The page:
EMAIL TO A FRIEND COMMENT

 

Psychiatrist’s Personnel File Not Discoverable In Medical Malpractice Case


The court referred a woman to a medical center for psychiatric evaluation. While a patient at the medical center, the woman was under the care of a psychiatrist. The psychiatrist treated the woman for major depressive disorder, psychotic disorder, and bipolar disorder.

 

On the fifth day of her inpatient treatment, the psychiatrist wrote her a prescription for Lamictal (25 mg twice per day), as well as Zoloft, Seroquel, Flagyl, and Buspar. One of the known complications that can result from taking Lamictal are severe rashes that present as Stevens Johnson Syndrome (“SJS”), and toxic epidermal necrolysis (“TEN”), among other conditions. The manufacturer's recommended initial dose of Lamictal is 25 mg per day. However, the psychiatrist prescribed 25 mg twice per day. Additionally, the psychiatrist prescribed Zoloft, which in conjunction with Lamictal, is known to increase the likelihood of having adverse reactions. Two weeks after she was admitted, the woman was released from the medical center and transported to the city jail, where over the course of several days her condition deteriorated.

 

After six days at the jail she was transported back to the medical center for emergency care. After multiple days of treatment for a severe rash, immense pain, and high temperatures, among others things, the woman was diagnosed with SJS and TEN, secondary to Lamictal use.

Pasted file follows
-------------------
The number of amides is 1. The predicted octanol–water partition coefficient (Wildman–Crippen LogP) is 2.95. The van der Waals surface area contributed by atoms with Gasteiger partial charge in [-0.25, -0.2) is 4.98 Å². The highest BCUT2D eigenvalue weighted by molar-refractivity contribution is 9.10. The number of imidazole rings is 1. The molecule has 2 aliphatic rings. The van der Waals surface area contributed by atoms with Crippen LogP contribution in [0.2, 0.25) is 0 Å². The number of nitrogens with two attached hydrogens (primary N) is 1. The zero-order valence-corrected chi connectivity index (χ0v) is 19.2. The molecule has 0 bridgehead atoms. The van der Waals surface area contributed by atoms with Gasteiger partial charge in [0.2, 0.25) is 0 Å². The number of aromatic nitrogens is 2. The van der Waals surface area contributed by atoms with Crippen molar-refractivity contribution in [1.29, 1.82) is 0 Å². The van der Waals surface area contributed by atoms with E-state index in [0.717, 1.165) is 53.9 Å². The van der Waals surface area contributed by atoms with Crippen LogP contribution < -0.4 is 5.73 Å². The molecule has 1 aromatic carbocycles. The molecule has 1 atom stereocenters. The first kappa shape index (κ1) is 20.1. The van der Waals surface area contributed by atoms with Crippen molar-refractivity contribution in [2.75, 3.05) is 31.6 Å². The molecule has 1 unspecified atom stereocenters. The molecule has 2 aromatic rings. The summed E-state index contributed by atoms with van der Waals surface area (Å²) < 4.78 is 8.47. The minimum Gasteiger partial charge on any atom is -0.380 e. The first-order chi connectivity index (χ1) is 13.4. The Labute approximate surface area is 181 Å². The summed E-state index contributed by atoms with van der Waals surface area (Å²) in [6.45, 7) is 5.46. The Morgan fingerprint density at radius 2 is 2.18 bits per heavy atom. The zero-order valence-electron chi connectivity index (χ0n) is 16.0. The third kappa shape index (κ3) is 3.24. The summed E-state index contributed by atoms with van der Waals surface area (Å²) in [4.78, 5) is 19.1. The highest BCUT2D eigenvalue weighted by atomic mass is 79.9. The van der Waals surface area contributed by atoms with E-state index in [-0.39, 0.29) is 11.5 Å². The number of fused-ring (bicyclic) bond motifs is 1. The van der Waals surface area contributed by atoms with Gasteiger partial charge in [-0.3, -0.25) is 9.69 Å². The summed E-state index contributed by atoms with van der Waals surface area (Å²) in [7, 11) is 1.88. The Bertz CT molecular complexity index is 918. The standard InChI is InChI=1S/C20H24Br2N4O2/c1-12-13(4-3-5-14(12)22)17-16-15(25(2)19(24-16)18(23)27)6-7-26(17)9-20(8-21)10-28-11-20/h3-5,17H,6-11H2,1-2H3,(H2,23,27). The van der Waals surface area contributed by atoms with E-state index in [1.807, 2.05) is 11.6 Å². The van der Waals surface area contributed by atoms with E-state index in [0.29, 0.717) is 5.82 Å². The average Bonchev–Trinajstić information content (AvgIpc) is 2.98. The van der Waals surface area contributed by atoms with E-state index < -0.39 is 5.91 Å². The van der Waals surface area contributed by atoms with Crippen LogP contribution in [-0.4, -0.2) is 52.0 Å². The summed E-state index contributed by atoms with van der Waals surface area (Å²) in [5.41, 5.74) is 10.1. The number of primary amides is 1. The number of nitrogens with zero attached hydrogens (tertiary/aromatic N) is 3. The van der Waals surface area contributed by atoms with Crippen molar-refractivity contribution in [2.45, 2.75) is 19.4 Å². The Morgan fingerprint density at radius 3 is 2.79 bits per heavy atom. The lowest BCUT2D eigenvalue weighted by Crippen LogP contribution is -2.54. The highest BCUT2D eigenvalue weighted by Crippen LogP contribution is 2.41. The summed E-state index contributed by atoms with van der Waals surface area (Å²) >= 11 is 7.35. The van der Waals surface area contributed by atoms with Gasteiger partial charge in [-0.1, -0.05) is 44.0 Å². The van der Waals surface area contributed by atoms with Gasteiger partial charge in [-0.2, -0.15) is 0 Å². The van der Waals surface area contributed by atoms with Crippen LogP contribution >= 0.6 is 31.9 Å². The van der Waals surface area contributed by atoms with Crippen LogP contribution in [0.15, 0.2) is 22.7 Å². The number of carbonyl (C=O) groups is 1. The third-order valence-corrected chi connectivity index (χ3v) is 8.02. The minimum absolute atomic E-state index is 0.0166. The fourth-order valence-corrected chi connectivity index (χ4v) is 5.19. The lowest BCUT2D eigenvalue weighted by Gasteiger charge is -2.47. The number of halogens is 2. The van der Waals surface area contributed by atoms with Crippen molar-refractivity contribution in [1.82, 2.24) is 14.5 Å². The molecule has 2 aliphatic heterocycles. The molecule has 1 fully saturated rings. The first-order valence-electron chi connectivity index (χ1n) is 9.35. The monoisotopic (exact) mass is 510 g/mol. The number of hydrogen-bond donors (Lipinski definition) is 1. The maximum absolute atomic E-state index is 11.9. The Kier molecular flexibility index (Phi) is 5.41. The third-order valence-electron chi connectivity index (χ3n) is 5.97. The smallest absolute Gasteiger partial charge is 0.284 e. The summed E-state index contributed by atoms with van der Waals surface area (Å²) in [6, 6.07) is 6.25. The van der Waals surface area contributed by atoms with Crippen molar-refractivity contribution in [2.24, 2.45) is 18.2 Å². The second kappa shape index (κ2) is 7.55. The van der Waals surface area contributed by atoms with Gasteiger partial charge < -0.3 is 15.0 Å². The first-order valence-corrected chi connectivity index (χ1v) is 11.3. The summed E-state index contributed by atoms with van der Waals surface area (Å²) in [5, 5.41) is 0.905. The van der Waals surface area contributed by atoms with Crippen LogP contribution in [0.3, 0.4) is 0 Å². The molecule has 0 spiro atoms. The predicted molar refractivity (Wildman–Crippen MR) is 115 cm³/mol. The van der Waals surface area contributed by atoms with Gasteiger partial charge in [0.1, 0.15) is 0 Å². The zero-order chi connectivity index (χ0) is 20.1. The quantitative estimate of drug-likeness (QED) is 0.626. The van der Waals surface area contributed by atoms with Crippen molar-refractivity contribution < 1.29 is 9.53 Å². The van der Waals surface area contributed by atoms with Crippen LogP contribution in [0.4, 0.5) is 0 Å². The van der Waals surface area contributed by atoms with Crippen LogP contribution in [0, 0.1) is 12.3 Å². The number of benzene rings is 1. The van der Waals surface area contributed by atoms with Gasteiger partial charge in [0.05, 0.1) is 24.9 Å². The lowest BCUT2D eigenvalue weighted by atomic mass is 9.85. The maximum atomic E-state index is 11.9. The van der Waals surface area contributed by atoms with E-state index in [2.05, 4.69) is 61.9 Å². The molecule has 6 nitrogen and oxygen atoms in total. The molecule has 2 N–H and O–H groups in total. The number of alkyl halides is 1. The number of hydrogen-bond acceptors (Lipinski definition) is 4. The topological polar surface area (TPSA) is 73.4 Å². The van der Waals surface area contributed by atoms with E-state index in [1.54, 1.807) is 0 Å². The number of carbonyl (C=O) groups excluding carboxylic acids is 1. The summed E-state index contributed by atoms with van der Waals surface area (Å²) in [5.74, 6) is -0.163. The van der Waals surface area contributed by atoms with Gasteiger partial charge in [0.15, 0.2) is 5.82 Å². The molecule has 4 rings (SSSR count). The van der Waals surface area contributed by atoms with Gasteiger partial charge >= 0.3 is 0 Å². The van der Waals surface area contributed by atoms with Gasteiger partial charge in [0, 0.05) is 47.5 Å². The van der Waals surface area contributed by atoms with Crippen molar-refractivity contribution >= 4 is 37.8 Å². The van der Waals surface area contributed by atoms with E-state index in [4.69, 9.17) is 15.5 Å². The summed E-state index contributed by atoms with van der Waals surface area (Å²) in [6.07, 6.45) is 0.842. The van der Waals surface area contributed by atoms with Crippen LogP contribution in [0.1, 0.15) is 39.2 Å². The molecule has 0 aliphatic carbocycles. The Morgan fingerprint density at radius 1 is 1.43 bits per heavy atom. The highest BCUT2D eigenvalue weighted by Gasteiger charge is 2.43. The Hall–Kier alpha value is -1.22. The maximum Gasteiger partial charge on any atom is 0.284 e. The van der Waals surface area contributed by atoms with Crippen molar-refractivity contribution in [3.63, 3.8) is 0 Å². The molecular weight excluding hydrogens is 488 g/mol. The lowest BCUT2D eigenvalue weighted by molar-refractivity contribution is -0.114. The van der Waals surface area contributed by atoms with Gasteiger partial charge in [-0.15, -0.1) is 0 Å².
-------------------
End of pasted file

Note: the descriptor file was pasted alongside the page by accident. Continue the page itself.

The woman sued the doctor and the medical center. The complaint alleged that the psychiatrist negligently and/or wantonly breached the standard of care owed to her including failure to warn, failure to obtain informed consent, and failure to monitor, among others. Throughout the complaint, the woman asserted that the psychiatrist proximately caused her physical and psychological injury along with causing her excruciating pain and suffering, mental anguish, permanent injury, loss of enjoyment of life, and consequential and incidental damages, and post-traumatic stress disorder that were expected to continue in the future. The complaint alleged that the medical center negligent hired, trained, supervised, and retained the doctor.

 

The woman filed a motion to compel the production of the doctor’s personnel file. She sought the file for the purpose of determining if any investigation was conducted or disciplinary action was taken due to his treatment of her; if there were records of the doctor attending any training or continuing education courses related to Lamictal, SJS, or TEN; and the basis of his separation from the medical center. The motion also requested the court compel the deposition of a corporate representative of the medical center.